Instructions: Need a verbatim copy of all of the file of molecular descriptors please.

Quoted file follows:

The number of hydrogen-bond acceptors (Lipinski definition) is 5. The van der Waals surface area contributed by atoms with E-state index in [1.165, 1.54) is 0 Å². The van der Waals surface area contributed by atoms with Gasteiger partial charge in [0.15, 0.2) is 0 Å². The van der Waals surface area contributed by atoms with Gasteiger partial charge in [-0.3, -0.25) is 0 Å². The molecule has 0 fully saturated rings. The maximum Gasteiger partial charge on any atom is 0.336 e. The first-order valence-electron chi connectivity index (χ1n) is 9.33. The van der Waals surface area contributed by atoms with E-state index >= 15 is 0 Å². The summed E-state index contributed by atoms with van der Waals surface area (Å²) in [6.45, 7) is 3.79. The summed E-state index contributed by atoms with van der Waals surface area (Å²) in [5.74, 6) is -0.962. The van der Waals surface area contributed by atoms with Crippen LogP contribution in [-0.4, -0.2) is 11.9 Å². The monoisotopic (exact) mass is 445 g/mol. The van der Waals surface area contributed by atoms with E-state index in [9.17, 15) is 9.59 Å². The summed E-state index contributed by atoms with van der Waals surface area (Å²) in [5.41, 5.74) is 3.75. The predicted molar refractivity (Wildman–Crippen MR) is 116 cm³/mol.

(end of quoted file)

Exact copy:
The number of hydrogen-bond acceptors (Lipinski definition) is 5. The van der Waals surface area contributed by atoms with E-state index in [1.165, 1.54) is 0 Å². The van der Waals surface area contributed by atoms with Gasteiger partial charge in [0.15, 0.2) is 0 Å². The van der Waals surface area contributed by atoms with Gasteiger partial charge in [-0.3, -0.25) is 0 Å². The molecule has 0 fully saturated rings. The maximum Gasteiger partial charge on any atom is 0.336 e. The first-order valence-electron chi connectivity index (χ1n) is 9.33. The van der Waals surface area contributed by atoms with E-state index >= 15 is 0 Å². The summed E-state index contributed by atoms with van der Waals surface area (Å²) in [6.45, 7) is 3.79. The summed E-state index contributed by atoms with van der Waals surface area (Å²) in [5.74, 6) is -0.962. The van der Waals surface area contributed by atoms with Crippen LogP contribution in [-0.4, -0.2) is 11.9 Å². The monoisotopic (exact) mass is 445 g/mol. The van der Waals surface area contributed by atoms with E-state index in [9.17, 15) is 9.59 Å². The summed E-state index contributed by atoms with van der Waals surface area (Å²) in [5.41, 5.74) is 3.75. The predicted molar refractivity (Wildman–Crippen MR) is 116 cm³/mol.